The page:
In the past few weeks of ministry, I have heard Israel-loving believers across America ask questions of themselves that I, too, am asking. “Is my short life on earth truly gladdening the heart of God and blessing His people?” Or, “Am I really letting Him shape me into the image of Yeshua and fulfill His call on My life?” I believe this week’s Torah portion (parsha) gives a strong clue to the answer.

First, a bit of personal story. The greatest opposition to our ministry has probably come through attacks on my physical health. It’s not that Kerry and I haven’t embraced God’s Word on healing; confessed faith; repented of sin; received deliverance; eaten healthy; tried countless “snake oils”, or sought both standard and alternative, natural health care and cures. [Note to dear, well-meaning friends: We need fervent prayer much more than suggestions about nutritional supplements or healing ministries at this point. 🙂 ]

Despite the attacks, we’re so thankful for what God has enabled us to do. Last week I was given grace to teach many hours in different churches, fly cross country, and tape TV shows while fighting a very high fever hovering for days and limping about from a leg injury. Next month I’ll have hand surgery that will preclude keyboard typing and other activity for some time. Though we certainly do not welcome such opposition, we do “know that all things work together for good to those who love God, to those who are called according to His purposes” (Romans 8:28).

Limitations lead me to pray, Teach me to number my days, that I may gain a heart of wisdom (see Psalm 90:12). Am I spending the few decades I’ve been given in a manner that truly gladdens God’s heart? How do I know if I’m fulfilling His highest desires for my life?

It just so happens that this week’s Torah portion culminates with Genesis 22, which recounts Abraham’s ultimate life test. In obedience to God, the patriarch has by now left his family of origin and already lost one son, Ishmael. Now God directs him to personally slay the other, Isaac.

The same Abraham who boldly interceded for Sodom surrenders in total silence to his own difficult destiny. He complies without hesitancy, leaving early the next morning. He does not turn back during the lengthy, three day journey. Eventually God shows him the sacrificial site, Mount Moriah (“Where the Lord Appears”), future home of the Temple Mount. Abraham instructs his servants, “Stay here…the boy and I will go up there; we will worship and we will return to you” (v.5, JPS Transl.)

Some Christians teach that verse 5 indicates Abraham believed Isaac would either be spared or immediately resurrected. But I agree with Jewish interpretations stating otherwise. If Abraham did not believe he was about to slay Isaac, how genuine could God’s test of faith have been? I suspect that during his three day trek in the desert and wilderness, all the patriarch ever heard God say was, “Trust Me.”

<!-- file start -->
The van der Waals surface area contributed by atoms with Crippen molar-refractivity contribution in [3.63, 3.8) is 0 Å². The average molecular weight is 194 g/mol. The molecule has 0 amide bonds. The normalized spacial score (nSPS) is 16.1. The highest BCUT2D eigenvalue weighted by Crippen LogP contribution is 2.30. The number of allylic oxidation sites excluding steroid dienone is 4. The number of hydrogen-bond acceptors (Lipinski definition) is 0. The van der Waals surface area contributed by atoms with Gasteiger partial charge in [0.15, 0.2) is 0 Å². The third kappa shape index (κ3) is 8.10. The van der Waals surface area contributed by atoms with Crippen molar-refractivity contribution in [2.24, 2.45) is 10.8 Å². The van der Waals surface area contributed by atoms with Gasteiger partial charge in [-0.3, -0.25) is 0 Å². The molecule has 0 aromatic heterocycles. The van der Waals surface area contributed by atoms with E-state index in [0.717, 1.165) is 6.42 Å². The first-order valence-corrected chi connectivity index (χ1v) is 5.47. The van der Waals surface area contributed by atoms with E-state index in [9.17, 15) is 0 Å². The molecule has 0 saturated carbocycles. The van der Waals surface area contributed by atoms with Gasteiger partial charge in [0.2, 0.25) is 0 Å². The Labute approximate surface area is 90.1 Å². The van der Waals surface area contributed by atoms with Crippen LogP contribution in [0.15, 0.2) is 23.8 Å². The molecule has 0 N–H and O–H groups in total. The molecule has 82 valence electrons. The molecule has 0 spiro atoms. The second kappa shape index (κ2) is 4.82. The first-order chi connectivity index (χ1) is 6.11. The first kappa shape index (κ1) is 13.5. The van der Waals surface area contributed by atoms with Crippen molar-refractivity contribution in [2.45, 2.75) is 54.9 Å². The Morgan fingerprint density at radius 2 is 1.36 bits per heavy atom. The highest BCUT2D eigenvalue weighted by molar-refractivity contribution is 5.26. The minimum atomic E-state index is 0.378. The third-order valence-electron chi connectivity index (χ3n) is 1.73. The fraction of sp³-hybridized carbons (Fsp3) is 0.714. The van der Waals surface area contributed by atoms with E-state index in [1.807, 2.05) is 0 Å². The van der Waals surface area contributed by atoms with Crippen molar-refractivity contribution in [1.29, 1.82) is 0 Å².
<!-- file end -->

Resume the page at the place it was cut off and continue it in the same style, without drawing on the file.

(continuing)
Abraham and Isaac foreshadow the Cross of Messiah on more than one level. Like them, you and I are called to take up our cross and follow Yeshua. If we are willing at any time to surrender that which God has entrusted to us, including that which is most precious to us, I believe we’re likely to be on the path He’s destined for us.

For me, that could mean laying down writing projects or speaking engagements—for something even better in Him. For you, that could mean laying down a salaried job and engaging in new forms of service to God. For others, that could mean relinquishing habitual sin. In this era of dramatic change in America, the Middle East and rest of the world, God’s tests are uniquely suited to each of His chosen ones. They’re lovingly designed to refine the Bride He’s preparing for His Son. Those who align with Israel will be trained to stand strong through surrender to Him.

Genesis 22 demonstrates the recurrent biblical principle that we can’t “outgive” God. Not only does God prevent Abraham’s slaying of Isaac, but He rewards the patriarch by amplifying His original blessing on him (v. 16-18).

The “haftorah,” or other assigned Scripture portion for the week, consists of 2 Kings 4:1-37. This passage describes how God supernaturally provides for two different women of faith. First, each sacrificially surrenders her family or property to God. Then, through the prophet Elisha, each receives miraculous—and astounding—blessing. Neither could outgive God, despite the opposition she faced.

Philippians 3:7-10 says “…I consider everything a loss compared to the surpassing greatness of knowing Messiah Yeshua my Lord, for whose sake I have lost all things…I want to know God and the power of His resurrection…” The passages describes the way of the Cross, the way of our father Abraham and our Coming Bridegroom King. Resurrection Life is ours!